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Generalise   Listen
verb
generalise  v.  Same as generalize.






Collaborative International Dictionary of English 0.48








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"Generalise" Quotes from Famous Books



... points. It is an unconscious and ill-performed process of sampling. It may therefore be made correct by being subjected to the conditions of a well-performed process of sampling. We must examine the cases on which we propose to found a generalisation and ask ourselves. What right have we to generalise? That is, what reason have we for assuming that the characteristic discovered in these cases will occur in the remaining thousands of cases? that the cases chosen resemble the average? The only valid reason would be that these cases ...
— Introduction to the Study of History • Charles V. Langlois

... understanding, or substantiative faculty. Our elder metaphysicians, down to Hobbes inclusively, called this likewise discourse, discuvsus discursio, from its mode of action as not staying at any one object, but running, as it were, to and fro to abstract, generalise, and classify. Now when this faculty is employed in the service of the pure reason, it brings out the necessary and universal truths contained in the infinite into distinct contemplation by the pure act of the sensuous imagination—that is, in the ...
— Confessions of an Inquiring Spirit etc. • by Samuel Taylor Coleridge

... of a divine callousness to human stirrings; the jarring contact with automaton-like people; his inadequacy and distaste for a task that grew day by day more painful. His own knowledge was so hesitating, so uncertain, too slight for self-confidence, just too much and too fresh to allow him to generalise with the unthinking assurance that was demanded of him. Yet had anyone, he asked himself, more obstacles to overcome than he, in his efforts to set himself free? This silent, undemonstrative father, who surrounded himself with an unscalable wall of indifference; ...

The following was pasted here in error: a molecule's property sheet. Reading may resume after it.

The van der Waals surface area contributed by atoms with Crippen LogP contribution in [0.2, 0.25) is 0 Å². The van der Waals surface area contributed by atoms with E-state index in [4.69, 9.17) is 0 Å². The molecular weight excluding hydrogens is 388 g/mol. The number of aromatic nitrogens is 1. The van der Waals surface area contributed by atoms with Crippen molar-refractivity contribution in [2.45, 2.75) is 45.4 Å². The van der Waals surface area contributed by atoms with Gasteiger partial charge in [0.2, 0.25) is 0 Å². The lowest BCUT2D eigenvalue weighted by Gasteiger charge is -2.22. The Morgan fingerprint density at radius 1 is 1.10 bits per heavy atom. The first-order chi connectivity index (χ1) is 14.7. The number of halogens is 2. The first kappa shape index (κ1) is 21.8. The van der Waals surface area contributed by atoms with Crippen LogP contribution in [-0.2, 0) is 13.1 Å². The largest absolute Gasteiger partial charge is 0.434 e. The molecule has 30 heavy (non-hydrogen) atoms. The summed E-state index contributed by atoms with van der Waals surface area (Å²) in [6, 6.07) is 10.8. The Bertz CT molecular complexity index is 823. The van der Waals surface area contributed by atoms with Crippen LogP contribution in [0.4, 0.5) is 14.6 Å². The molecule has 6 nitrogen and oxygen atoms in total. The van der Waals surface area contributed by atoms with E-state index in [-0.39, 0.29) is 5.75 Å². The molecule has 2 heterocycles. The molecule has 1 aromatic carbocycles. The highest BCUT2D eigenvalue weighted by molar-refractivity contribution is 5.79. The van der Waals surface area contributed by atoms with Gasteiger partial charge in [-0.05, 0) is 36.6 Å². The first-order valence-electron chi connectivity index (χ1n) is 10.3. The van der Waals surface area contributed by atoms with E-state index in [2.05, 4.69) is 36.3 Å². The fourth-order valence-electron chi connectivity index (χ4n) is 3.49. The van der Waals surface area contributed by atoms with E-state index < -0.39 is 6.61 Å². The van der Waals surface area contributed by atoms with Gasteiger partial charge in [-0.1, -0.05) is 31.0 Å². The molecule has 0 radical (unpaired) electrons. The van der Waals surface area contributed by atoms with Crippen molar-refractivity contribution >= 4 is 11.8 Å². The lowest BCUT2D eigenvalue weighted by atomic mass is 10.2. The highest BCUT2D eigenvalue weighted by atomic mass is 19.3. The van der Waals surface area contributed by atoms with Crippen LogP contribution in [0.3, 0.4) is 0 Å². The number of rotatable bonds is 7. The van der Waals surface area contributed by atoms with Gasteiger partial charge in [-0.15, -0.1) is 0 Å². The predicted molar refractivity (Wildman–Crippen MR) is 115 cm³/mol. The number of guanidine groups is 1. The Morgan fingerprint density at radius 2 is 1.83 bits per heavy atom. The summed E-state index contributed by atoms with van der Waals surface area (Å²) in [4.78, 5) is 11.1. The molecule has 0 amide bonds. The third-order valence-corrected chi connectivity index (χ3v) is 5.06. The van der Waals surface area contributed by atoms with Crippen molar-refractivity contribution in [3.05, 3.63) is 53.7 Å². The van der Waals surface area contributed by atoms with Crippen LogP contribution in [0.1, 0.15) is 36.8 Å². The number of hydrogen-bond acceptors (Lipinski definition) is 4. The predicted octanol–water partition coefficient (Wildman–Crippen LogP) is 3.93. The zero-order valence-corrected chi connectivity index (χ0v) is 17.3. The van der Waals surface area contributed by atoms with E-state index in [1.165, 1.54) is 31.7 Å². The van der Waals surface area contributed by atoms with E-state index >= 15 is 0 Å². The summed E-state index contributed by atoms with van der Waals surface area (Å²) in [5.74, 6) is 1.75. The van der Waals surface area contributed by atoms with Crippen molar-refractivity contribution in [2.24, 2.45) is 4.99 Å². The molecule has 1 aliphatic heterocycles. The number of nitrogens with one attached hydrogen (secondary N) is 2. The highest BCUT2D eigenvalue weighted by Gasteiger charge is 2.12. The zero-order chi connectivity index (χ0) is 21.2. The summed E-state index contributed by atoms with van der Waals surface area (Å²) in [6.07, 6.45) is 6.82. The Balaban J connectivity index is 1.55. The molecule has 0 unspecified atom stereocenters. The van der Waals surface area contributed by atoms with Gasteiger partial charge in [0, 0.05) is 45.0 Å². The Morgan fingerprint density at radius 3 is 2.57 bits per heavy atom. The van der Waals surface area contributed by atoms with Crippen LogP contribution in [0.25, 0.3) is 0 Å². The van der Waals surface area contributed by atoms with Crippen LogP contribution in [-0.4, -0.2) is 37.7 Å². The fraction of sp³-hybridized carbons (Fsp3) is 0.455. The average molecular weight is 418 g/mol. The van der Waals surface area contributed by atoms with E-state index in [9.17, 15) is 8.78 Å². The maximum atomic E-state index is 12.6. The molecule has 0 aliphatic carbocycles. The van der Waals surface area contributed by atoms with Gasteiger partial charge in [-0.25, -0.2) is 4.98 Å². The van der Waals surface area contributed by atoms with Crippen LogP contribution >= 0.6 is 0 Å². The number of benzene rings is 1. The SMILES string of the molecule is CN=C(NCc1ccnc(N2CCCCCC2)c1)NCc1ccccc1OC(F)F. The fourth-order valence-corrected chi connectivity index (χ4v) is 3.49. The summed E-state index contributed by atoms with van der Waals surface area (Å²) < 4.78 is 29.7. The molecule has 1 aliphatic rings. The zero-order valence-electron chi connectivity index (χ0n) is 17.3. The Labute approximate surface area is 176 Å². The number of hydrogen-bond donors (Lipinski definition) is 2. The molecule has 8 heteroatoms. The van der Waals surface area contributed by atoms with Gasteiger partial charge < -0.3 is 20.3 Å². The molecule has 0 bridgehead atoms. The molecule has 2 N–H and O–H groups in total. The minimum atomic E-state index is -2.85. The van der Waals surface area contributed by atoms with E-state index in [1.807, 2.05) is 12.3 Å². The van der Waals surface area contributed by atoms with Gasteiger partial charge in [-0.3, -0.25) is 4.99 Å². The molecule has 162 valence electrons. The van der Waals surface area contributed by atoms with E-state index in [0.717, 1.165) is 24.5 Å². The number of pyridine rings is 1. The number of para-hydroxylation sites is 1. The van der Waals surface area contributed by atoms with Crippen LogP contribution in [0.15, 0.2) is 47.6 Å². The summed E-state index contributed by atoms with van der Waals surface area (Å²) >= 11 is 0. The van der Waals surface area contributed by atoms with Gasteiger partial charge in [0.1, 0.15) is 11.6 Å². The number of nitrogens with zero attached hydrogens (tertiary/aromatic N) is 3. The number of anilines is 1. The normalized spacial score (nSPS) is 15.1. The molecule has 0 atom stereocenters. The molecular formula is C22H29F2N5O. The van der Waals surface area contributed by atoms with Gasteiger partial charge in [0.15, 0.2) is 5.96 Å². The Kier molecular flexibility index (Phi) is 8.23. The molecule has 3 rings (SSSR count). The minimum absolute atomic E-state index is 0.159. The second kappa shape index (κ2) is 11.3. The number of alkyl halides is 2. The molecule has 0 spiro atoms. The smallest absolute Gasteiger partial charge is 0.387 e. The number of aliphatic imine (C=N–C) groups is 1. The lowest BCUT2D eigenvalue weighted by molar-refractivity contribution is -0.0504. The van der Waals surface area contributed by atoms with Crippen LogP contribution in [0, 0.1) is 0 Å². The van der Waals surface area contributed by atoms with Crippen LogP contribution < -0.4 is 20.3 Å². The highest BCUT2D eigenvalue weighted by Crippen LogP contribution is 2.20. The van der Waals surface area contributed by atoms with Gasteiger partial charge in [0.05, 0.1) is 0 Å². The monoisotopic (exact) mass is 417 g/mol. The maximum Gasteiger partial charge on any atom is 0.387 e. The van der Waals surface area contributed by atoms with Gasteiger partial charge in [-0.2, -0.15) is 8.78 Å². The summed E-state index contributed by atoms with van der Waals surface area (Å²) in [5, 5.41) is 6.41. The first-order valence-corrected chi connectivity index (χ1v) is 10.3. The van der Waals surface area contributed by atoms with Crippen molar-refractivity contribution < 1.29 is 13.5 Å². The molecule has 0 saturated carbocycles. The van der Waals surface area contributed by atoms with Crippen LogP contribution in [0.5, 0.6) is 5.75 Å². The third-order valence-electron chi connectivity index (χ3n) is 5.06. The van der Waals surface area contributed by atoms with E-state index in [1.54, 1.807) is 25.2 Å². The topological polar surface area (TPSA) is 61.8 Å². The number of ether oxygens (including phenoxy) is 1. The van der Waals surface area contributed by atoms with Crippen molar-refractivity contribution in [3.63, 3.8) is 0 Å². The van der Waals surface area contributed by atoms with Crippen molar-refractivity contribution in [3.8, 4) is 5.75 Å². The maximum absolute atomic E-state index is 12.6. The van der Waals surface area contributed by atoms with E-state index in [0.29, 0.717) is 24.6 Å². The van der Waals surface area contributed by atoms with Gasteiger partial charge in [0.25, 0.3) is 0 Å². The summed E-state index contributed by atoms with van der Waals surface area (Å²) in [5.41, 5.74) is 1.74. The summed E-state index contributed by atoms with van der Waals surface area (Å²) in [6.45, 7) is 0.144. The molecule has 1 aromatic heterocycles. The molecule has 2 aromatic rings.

— Maurice Guest • Henry Handel Richardson

... is difficult to generalise. But the following features appear to characterise the period under discussion. In the first place we see German policy tending towards the use of gas projectiles containing a variety of organic substances. Secondly, we have the British exploitation ...
— by Victor LeFebure • J. Walker McSpadden

... uniformly clothed with the warmest fur that nature can devise. Generally speaking, the alpine plants of the Himalaya are quite unprovided with any special protection of this kind; it is the prevalence and conspicuous nature of the exceptions that mislead, and induce the careless observer to generalise hastily from solitary instances; for the prevailing alpine genera of the Himalaya, Arenarias, primroses, saxifrages, fumitories, Ranunculi, gentians, grasses, sedges, etc., have ...
— Himalayan Journals (Complete) • J. D. Hooker

... scrupulously fair to his naval fellow-countrymen; but his conviction is apparent. It hardly admits of doubt that this view has generally been, and still is, prevalent in the French Army. Foreign soldiers of talent and experience generalise from this as follows: Let them but have the direction of the naval as well as of the military part of an expedition, and the invasion of England must be successful. The complete direction which they would ...
— Sea-Power and Other Studies • Admiral Sir Cyprian Bridge

... universal as humanity, and deep as it is broad, is universal because it is individual. You and I have to generalise, as we say, when we try to extend our affections beyond the limits of household and family and personal friends, and the generalising is a sign of weakness and limitation. Nobody can love an abstraction, ...